When the Ottoman Empire finally collapsed at the end of World War II, Britain carved up the empire into nation-sized chunks. One of those was named “Iraq.” Iraq contained three major populations: Shiite Muslim Arab, Sunni Muslim Arab, and Kurdish. (The Kurds are an ethnic group; most of them are Muslim.) The Kurds actually exist in several different countries and the issue of why an ethnicity of 30 million people does not have its own country will be the subject of a later article.
The fighting that took place in Iraq after the allied invasion in 2003 was mostly caused by rivalries between these ethnic groups. There are general regional trends as to where each group lives, with the Kurds inhabiting the north near Turkey, Syria and Iran, the Sunnis the west near Syria and Jordan, and the Shiites the east near Iran. However, there is significant mixing of the populations, due at least in part to the anti-Kurdish policies of Saddam Hussein who pushed Iraqi Arabs to migrate to the Kurdish areas in order to blur the boundaries and lay claim to oil deposits there. These blurred boundaries are the most dangerous areas, as I will explore below.
The sectarian fighting that the allies struggled to contain was due to the deep-seated strife between these populations. The strife is so extreme that people largely only trust people from their own group. This makes governing the country jointly almost impossible. The constitution left in place by the allies tries to enforce a power-sharing arrangement that assures the smaller groups won’t get trounced. But that constitutional order began to break down as soon as the allied withdrawal was complete, with the Prime Minister (who is a Shiite) accusing the Vice-President (a Sunni) of running death-squads. The VP sought protection from the President (Kurdish). So you can see how well that constitution is working.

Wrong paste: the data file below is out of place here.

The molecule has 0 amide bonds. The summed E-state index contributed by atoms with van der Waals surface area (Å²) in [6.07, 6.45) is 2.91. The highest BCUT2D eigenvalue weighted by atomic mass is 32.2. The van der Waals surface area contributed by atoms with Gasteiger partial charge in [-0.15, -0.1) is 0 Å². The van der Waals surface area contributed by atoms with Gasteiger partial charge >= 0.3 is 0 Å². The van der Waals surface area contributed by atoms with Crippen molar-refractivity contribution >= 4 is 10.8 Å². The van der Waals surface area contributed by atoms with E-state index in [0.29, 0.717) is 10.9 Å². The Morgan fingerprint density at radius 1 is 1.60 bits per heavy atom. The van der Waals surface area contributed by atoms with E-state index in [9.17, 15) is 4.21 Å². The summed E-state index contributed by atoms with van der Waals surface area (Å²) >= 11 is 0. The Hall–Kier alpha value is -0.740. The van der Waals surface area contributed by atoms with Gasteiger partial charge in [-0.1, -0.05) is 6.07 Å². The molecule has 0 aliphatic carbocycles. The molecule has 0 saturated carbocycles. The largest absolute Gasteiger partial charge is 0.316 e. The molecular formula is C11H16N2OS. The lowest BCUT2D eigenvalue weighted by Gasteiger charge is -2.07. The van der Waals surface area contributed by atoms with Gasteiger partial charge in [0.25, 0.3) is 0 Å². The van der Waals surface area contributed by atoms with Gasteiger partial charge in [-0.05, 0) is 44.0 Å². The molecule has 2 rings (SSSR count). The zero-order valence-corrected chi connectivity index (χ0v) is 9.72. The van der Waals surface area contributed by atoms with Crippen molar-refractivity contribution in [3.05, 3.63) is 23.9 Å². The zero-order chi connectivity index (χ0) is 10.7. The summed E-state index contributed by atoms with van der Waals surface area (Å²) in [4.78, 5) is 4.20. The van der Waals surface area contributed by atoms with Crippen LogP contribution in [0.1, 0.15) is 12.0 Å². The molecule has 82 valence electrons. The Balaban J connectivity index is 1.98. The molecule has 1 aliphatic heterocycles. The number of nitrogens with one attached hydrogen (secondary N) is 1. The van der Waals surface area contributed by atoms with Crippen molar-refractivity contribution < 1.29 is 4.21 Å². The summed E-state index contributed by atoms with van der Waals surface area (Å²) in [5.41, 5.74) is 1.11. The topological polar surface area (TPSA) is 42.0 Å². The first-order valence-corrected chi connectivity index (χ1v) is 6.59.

Instead of trying to force people who hate one another to live together, why not let them live separately? The partition of Iraq may in fact be inevitable, but it would have been much better if it had happened when we were there. To see why we need only look back to the end of World War II again, this time in British India. As the British made plans to leave, the intense hatred and distrust between many Muslims and Hindus led to the idea of partition. The British helped organize partition by drawing the line on maps for the new boundary between a smaller India and the new state of Pakistan. But then the British left quickly, and a sort of civil war began. Muslims tried to flee west toward Pakistan, and Hindus tried to flee east toward India. But seven million lives were lost as people tried to move and were attacked en route, or were attacked at home so that they would move.
It is the mistake of the British in India that we could have avoided in Iraq. We could have not only drawn the boundary lines but also kept the peace while millions of people moved in an orderly fashion, by selling one house and buying another, from one area to another, before finally official partition took place. With few troops now in Iraq and no willingness to return there in significant number, Iraq is on its own. If a civil war starts now, and thousands or millions start to flee for friendlier turf, there could be a repeat of 1947 India.
In our next war, we should take a more pragmatic approach to international boundaries. And in my next article on this topic, I’ll explore the plight of the Kurds, one of the largest ethnic groups in the world to not have its own sovereign nation. And for a couple examples of other places that need or needed partition, see my previous article.